Canada to raise federal minimum wage to keep pace with inflation
The Canadian government announced Tuesday the federal minimum wage will increase from 15.55 Canadian dollars (12.4 U.S. dollars) by 7 percent to 16.65 Canadian dollars per hour on April 1 to keep pace with inflation, Azernews reports citing Xinhua.
Based on the Consumer Price Index (CPI), which rose 6.8 percent in 2022, the increase will help make life more affordable for the approximately 26,000 Canadian workers who earn less than the current rate, said Employment and Social Development Canada in a news release.
According to the release, federally regulated private-sector employers must adjust their payroll information with the new rate to ensure workers and interns are paid correctly as of April 1. Where the provincial or territorial minimum wage rate is higher than the federal minimum wage, employers must apply the higher rate.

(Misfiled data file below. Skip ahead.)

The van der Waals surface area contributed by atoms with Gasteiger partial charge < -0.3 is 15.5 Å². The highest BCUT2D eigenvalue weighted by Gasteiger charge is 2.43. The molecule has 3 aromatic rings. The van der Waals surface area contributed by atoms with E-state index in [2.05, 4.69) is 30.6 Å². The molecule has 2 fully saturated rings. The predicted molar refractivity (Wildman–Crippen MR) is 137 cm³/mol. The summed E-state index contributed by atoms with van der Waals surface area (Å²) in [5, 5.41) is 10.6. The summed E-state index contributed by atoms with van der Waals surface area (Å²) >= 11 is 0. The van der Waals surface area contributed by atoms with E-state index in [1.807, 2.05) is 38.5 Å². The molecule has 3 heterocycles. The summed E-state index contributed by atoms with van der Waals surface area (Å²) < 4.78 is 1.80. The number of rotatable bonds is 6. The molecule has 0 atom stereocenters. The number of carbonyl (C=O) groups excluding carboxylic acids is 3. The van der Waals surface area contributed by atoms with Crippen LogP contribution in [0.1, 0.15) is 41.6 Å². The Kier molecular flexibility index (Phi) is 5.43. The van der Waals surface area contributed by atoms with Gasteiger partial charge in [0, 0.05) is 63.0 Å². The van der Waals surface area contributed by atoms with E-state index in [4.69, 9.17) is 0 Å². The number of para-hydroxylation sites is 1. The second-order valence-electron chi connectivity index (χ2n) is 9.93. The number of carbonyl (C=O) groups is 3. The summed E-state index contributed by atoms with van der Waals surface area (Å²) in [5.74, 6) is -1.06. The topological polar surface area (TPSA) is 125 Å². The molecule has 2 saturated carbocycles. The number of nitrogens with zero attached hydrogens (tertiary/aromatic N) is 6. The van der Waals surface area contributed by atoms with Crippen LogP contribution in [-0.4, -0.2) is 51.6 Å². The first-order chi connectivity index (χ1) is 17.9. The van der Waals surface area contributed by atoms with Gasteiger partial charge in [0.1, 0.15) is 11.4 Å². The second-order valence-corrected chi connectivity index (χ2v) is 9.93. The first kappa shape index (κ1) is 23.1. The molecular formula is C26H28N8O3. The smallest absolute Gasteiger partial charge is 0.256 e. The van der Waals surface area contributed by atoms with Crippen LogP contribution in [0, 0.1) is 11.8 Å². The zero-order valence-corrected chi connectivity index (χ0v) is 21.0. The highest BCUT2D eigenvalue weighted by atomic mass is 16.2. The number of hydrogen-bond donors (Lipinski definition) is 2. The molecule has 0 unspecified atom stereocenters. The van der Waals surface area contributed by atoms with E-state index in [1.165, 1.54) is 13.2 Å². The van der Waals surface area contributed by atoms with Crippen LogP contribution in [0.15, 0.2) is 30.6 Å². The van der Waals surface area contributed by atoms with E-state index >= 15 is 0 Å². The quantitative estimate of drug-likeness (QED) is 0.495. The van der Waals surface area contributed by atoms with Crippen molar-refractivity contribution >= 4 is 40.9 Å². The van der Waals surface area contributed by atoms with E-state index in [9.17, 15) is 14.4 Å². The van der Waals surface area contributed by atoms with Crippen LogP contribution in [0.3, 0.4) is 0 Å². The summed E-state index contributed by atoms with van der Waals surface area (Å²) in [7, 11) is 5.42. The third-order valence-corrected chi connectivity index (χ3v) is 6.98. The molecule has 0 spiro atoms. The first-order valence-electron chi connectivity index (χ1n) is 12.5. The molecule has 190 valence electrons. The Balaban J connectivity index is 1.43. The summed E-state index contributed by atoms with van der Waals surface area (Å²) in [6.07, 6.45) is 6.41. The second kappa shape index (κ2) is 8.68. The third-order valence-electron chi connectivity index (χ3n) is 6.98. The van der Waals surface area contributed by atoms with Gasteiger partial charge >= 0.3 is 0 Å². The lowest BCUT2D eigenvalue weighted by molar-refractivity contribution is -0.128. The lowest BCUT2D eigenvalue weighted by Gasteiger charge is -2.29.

The federal minimum wage applies to the federally regulated private sectors, including banks, postal and courier services, and interprovincial air, rail, road, and marine transportation, the release said.
Every April 1, the federal minimum wage is adjusted based on Canada's CPI of the previous calendar year. The first adjustment took place on April 1, 2022.
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